…which in these dark times is so life-affirming:
I can spot a Khushwant Singh, a Khalil Gibran and a Chetan Bhagat in the pile of books. “Most of these books have been gifted to me by my lover,” she says. This is the first I’ve heard of a man in her life. I hesitate, but Sharmila is clearly keen to talk about him. A Britisher based in Kerala, he got to know about Sharmila after he read Burning Bright, a 2009 book on the Manipuri struggle written by Deepti Priya Mehrotra and published by Penguin. “He wrote me a letter after he read the book. We have been exchanging letters since then,” she says shyly.
They have not met. He is waiting for permission from the government to see her. She asks me to call him from my mobile phone and to tell him that she loves him. I do so, and he echoes her words. She won’t speak on the phone, and hides her face behind a book. Suddenly Sharmila looks like a teenager in love.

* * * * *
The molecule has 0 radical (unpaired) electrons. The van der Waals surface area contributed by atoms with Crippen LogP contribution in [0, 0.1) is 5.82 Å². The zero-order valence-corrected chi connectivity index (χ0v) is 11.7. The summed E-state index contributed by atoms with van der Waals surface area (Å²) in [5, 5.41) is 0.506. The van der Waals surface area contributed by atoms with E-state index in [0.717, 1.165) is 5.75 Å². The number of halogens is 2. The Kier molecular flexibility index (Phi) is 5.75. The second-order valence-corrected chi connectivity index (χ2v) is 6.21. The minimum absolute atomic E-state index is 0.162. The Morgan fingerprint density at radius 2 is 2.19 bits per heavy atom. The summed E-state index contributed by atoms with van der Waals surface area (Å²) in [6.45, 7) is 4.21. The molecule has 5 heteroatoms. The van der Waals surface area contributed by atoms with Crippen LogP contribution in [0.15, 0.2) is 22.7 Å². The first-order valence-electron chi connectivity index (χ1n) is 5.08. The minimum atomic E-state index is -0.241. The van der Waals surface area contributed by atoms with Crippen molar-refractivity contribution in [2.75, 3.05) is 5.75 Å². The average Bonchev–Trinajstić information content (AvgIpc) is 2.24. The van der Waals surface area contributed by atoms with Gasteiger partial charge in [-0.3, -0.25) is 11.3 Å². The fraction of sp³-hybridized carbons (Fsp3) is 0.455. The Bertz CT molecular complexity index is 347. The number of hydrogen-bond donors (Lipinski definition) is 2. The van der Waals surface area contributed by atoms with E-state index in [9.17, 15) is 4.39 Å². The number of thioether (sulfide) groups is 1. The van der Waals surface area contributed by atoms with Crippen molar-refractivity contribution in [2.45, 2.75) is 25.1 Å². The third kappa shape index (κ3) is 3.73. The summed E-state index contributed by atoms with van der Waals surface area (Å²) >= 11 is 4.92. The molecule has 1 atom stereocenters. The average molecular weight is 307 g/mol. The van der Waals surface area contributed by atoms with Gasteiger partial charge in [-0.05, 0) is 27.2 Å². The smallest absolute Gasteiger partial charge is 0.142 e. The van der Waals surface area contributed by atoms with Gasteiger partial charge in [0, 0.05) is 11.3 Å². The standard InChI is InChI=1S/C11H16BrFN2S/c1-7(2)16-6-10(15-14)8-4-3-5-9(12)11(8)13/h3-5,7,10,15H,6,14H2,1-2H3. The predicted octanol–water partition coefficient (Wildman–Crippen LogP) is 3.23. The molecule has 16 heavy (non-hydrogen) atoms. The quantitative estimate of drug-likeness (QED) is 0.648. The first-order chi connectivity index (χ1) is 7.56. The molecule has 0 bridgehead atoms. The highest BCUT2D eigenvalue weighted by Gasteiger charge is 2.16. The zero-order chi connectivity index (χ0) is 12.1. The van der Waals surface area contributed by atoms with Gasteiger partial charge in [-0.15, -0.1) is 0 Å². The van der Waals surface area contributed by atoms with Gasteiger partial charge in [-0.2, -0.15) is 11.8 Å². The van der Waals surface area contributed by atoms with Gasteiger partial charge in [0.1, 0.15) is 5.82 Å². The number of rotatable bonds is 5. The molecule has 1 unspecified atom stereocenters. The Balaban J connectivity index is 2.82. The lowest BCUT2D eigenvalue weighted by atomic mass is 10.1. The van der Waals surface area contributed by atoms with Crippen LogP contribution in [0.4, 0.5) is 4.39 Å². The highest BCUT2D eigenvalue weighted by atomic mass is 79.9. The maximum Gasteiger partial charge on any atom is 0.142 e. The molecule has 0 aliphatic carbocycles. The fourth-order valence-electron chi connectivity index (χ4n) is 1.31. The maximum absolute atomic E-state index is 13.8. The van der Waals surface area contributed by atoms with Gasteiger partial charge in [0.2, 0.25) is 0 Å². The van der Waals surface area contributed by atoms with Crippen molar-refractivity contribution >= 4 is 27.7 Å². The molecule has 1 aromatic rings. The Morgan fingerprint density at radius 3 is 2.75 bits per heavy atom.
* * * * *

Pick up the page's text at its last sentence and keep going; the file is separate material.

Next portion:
I hang up, and now Sharmila looks pale. She has covered her face with the book once again, but this time she is crying. “I miss him. I want them to grant him permission soon,” she says.